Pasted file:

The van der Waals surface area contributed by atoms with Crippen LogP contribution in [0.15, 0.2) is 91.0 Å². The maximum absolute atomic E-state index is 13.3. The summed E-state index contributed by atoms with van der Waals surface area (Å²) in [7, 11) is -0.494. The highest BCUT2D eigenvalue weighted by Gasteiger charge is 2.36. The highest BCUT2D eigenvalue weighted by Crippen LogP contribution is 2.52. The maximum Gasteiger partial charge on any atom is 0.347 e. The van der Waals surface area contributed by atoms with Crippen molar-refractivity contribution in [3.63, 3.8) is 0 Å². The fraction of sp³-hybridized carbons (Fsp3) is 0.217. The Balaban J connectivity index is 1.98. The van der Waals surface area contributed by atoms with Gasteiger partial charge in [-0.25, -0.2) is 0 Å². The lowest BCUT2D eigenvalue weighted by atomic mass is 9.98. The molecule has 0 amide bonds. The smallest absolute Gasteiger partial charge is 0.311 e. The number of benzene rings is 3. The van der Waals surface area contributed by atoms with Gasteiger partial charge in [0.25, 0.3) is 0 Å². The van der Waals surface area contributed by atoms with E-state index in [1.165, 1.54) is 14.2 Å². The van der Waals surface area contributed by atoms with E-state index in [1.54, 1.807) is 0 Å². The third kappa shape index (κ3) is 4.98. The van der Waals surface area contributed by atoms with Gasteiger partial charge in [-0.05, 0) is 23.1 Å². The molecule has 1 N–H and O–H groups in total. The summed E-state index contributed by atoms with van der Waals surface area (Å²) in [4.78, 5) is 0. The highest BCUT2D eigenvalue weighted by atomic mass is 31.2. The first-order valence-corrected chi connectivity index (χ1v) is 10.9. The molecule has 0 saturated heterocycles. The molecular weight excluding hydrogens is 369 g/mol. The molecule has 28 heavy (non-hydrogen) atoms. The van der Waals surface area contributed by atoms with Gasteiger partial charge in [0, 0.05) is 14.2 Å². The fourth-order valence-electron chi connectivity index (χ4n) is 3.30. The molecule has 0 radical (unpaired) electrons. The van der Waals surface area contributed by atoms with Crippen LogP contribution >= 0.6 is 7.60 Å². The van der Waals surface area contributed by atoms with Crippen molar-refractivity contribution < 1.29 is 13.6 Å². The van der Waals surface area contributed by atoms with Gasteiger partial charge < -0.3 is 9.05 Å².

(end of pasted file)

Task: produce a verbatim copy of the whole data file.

The van der Waals surface area contributed by atoms with Crippen LogP contribution in [0.15, 0.2) is 91.0 Å². The maximum absolute atomic E-state index is 13.3. The summed E-state index contributed by atoms with van der Waals surface area (Å²) in [7, 11) is -0.494. The highest BCUT2D eigenvalue weighted by Gasteiger charge is 2.36. The highest BCUT2D eigenvalue weighted by Crippen LogP contribution is 2.52. The maximum Gasteiger partial charge on any atom is 0.347 e. The van der Waals surface area contributed by atoms with Crippen molar-refractivity contribution in [3.63, 3.8) is 0 Å². The fraction of sp³-hybridized carbons (Fsp3) is 0.217. The Balaban J connectivity index is 1.98. The van der Waals surface area contributed by atoms with Gasteiger partial charge in [-0.25, -0.2) is 0 Å². The lowest BCUT2D eigenvalue weighted by atomic mass is 9.98. The molecule has 0 amide bonds. The smallest absolute Gasteiger partial charge is 0.311 e. The number of benzene rings is 3. The van der Waals surface area contributed by atoms with Gasteiger partial charge in [0.25, 0.3) is 0 Å². The van der Waals surface area contributed by atoms with E-state index in [1.165, 1.54) is 14.2 Å². The van der Waals surface area contributed by atoms with E-state index in [1.54, 1.807) is 0 Å². The third kappa shape index (κ3) is 4.98. The van der Waals surface area contributed by atoms with Gasteiger partial charge in [-0.05, 0) is 23.1 Å². The molecule has 1 N–H and O–H groups in total. The summed E-state index contributed by atoms with van der Waals surface area (Å²) in [4.78, 5) is 0. The highest BCUT2D eigenvalue weighted by atomic mass is 31.2. The first-order valence-corrected chi connectivity index (χ1v) is 10.9. The molecule has 0 saturated heterocycles. The molecular weight excluding hydrogens is 369 g/mol. The molecule has 28 heavy (non-hydrogen) atoms. The van der Waals surface area contributed by atoms with Gasteiger partial charge in [0, 0.05) is 14.2 Å². The fourth-order valence-electron chi connectivity index (χ4n) is 3.30. The molecule has 0 radical (unpaired) electrons. The van der Waals surface area contributed by atoms with Crippen LogP contribution >= 0.6 is 7.60 Å². The van der Waals surface area contributed by atoms with Crippen molar-refractivity contribution < 1.29 is 13.6 Å². The van der Waals surface area contributed by atoms with Gasteiger partial charge < -0.3 is 9.05 Å².